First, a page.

Yliam (1964): Definitely one of his better works, for female choir up to I think 8-10 parts spreads from an A out in both directions to a chord. There is a narrative sense to the piece which makes you listen even through the somewhat dull stretch in the middle, also in the female voices there are great means to realize the vision of this sliding alterately dirtied pitch world. A great success, if quite difficult to sing - woe be to whomever is singing Soprano 1 and 2. The literature that has sprung up around this musi is a bit overblown, but this is a cosmic sound experience made all the better to beheard in a reverberant space.

Duo (for violin and cello) (1965): Two movements for violin and cello, both of which seem to play in a strange area in which it is not supposed to be dramatic yet at the same time there are dramatic gestures - just when you think you can safely live in a detuned octave, say, the violin comes with a loud ponticello in the high register and so forth. THe first movement is about detuning a G octave, the second, more meditative. Just as Scelsi thoroughly explored one idea - for instance the piano for a while, he is now been in the strings, primarily for several years. I imagine he will soon move on to something else.

Anahit (1965): "Concerto" for violin and 18 instruments, spectacularly beautiful, with phrases based on breathing it seems. The orchestration is supple, the entry of the violin stunning - like the Sibelius concerto even - after the cadenza the violin is apotheosized - stunning.

Anagamin (1965): I was unable to see a score for the work. A piece for strings that moves around an octave and its higher harmonics. There is a sense of impending doom in this. The orchestration is ever lovely of course.

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Pärt: 2

Diagrams for piano opus 11 (1964): I was able to hear only one movement of this - the first a rant almost a figure- violine played throughout the range of the piano before a series of banging down on clusters which dissipates. Hiller speaks of the row material used and again a B-A-C-H motif as well as a sort of aleatoric quality.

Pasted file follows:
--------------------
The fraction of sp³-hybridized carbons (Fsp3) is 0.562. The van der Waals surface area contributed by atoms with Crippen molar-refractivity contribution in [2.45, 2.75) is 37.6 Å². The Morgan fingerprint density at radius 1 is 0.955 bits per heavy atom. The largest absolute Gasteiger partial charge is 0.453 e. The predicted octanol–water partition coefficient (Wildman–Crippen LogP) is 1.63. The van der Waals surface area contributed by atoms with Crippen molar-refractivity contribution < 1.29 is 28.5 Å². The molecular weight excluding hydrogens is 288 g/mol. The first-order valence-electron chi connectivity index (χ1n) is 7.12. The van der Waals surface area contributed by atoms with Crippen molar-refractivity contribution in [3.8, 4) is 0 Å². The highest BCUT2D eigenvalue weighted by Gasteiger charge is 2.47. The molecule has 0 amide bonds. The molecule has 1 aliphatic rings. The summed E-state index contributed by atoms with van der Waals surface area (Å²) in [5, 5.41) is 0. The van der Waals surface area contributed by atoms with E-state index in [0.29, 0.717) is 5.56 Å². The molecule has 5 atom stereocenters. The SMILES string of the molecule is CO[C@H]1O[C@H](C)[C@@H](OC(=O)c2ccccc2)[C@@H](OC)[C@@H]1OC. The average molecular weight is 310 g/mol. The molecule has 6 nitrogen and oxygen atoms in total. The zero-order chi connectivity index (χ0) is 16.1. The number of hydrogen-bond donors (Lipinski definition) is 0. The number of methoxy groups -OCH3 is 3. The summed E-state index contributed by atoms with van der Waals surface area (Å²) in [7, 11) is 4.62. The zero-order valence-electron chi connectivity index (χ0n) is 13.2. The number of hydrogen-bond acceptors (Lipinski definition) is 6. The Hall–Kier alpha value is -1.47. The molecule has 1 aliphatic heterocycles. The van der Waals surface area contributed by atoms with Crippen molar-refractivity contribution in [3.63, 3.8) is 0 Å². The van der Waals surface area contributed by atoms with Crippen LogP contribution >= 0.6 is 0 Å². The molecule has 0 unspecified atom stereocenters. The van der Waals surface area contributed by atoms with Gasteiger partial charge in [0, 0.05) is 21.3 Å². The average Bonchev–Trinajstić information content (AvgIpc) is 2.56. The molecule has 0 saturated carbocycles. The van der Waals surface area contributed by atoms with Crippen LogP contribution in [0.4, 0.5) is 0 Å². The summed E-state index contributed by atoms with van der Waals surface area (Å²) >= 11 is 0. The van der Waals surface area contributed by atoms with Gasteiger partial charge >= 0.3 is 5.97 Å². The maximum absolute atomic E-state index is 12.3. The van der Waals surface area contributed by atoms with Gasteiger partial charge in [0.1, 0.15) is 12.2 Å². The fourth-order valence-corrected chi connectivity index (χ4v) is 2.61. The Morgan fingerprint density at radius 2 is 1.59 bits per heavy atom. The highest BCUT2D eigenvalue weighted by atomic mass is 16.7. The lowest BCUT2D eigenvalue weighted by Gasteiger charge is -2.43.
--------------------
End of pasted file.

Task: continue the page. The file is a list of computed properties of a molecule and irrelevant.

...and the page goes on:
Musica Syllabica for 12 instruments (1964): I can find no information. Hiller mentions it and remarks on its use of a twelve-tone row laid out in a particularly formal and followed through way, no surprise to me given the work Part is doing in other pieces.

Quintettino, opus 13 (1964): Beginning with a massive G major chord and ending with an Ab Major the remainder of the three short movements for woodwind quintet are pervasively dissonant second-based harmonies spread over extreme range - the progressions are fine when he does them, more often he pounds out the dissonances to pound them out - he's trying to be heard in this work, though the shave and a haircut of the ending clothes it in an air of ironic detachment - new musicologists would have a blast with this piece. Makes use of the BACH figure which became so prominent in his work of this year.

Solfeggio (1964): A logical, if radical, followup to what was done in the Perpetuum Mobile. Instead of a twelve-tone row however he is simply using the major scale. Every two beats another pitch enters and some drop out, at around m. 20 there is an odd bit where the altos sing an octave and for twelve beats instead of six, this leads me to believe that there is a mirror point there, though of what is not readily apparent.

Collage on B-A-C-H (1964): Developing out of the quintettino there are many similarities, the ironic oopening and closing chords, the toccata duplicated many of the quintettino's sonorities and methods - chang, chang, chang, chang downbows take over for martellato wind chords. The second movement is a Bach alternately orchestrated for oboe, harpsichord and strings and then piano and strings - the version with piano replaces Bach's harmonization with clusters, perhaps a needed thumb-nose at the time, but sounding stupid today. The third movement a ricercare on B-A-C-H is not particularly appealing either. Overrated.

Maekula Piimamees (film) (1965): No information